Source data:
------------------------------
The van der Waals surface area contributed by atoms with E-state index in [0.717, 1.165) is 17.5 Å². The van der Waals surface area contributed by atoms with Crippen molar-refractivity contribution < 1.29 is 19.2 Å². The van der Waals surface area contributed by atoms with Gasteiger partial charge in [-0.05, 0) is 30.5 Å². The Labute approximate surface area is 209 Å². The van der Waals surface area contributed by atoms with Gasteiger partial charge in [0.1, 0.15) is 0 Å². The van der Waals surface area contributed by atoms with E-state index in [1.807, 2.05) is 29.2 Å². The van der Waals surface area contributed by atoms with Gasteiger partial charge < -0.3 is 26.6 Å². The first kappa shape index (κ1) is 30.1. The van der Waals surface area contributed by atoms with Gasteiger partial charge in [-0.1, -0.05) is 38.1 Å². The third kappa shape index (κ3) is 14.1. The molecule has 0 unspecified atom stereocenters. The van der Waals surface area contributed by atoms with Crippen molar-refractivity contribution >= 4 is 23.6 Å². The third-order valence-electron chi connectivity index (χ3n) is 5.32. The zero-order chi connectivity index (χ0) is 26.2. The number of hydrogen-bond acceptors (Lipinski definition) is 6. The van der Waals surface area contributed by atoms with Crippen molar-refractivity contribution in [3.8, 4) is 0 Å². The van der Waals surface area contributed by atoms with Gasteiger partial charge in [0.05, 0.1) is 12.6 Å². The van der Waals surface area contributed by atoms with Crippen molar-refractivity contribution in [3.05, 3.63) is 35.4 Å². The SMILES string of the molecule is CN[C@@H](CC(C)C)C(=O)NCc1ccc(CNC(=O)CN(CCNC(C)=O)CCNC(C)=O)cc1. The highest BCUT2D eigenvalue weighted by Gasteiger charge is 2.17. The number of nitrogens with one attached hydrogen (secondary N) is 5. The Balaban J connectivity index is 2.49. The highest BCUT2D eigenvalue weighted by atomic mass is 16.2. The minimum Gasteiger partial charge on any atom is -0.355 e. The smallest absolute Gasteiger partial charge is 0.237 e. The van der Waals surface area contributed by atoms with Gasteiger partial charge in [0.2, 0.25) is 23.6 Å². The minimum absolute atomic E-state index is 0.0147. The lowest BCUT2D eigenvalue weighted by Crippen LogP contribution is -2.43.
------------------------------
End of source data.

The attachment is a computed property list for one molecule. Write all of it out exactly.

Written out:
The van der Waals surface area contributed by atoms with E-state index in [0.717, 1.165) is 17.5 Å². The van der Waals surface area contributed by atoms with Crippen molar-refractivity contribution < 1.29 is 19.2 Å². The van der Waals surface area contributed by atoms with Gasteiger partial charge in [-0.05, 0) is 30.5 Å². The Labute approximate surface area is 209 Å². The van der Waals surface area contributed by atoms with Gasteiger partial charge in [0.1, 0.15) is 0 Å². The van der Waals surface area contributed by atoms with E-state index in [1.807, 2.05) is 29.2 Å². The van der Waals surface area contributed by atoms with Gasteiger partial charge < -0.3 is 26.6 Å². The first kappa shape index (κ1) is 30.1. The van der Waals surface area contributed by atoms with Gasteiger partial charge in [-0.1, -0.05) is 38.1 Å². The third kappa shape index (κ3) is 14.1. The molecule has 0 unspecified atom stereocenters. The van der Waals surface area contributed by atoms with Crippen molar-refractivity contribution >= 4 is 23.6 Å². The third-order valence-electron chi connectivity index (χ3n) is 5.32. The zero-order chi connectivity index (χ0) is 26.2. The number of hydrogen-bond acceptors (Lipinski definition) is 6. The van der Waals surface area contributed by atoms with Crippen molar-refractivity contribution in [3.8, 4) is 0 Å². The van der Waals surface area contributed by atoms with Gasteiger partial charge in [0.05, 0.1) is 12.6 Å². The van der Waals surface area contributed by atoms with Crippen molar-refractivity contribution in [3.05, 3.63) is 35.4 Å². The SMILES string of the molecule is CN[C@@H](CC(C)C)C(=O)NCc1ccc(CNC(=O)CN(CCNC(C)=O)CCNC(C)=O)cc1. The highest BCUT2D eigenvalue weighted by Gasteiger charge is 2.17. The number of nitrogens with one attached hydrogen (secondary N) is 5. The Balaban J connectivity index is 2.49. The highest BCUT2D eigenvalue weighted by atomic mass is 16.2. The minimum Gasteiger partial charge on any atom is -0.355 e. The smallest absolute Gasteiger partial charge is 0.237 e. The van der Waals surface area contributed by atoms with Gasteiger partial charge in [0.2, 0.25) is 23.6 Å². The minimum absolute atomic E-state index is 0.0147. The lowest BCUT2D eigenvalue weighted by Crippen LogP contribution is -2.43.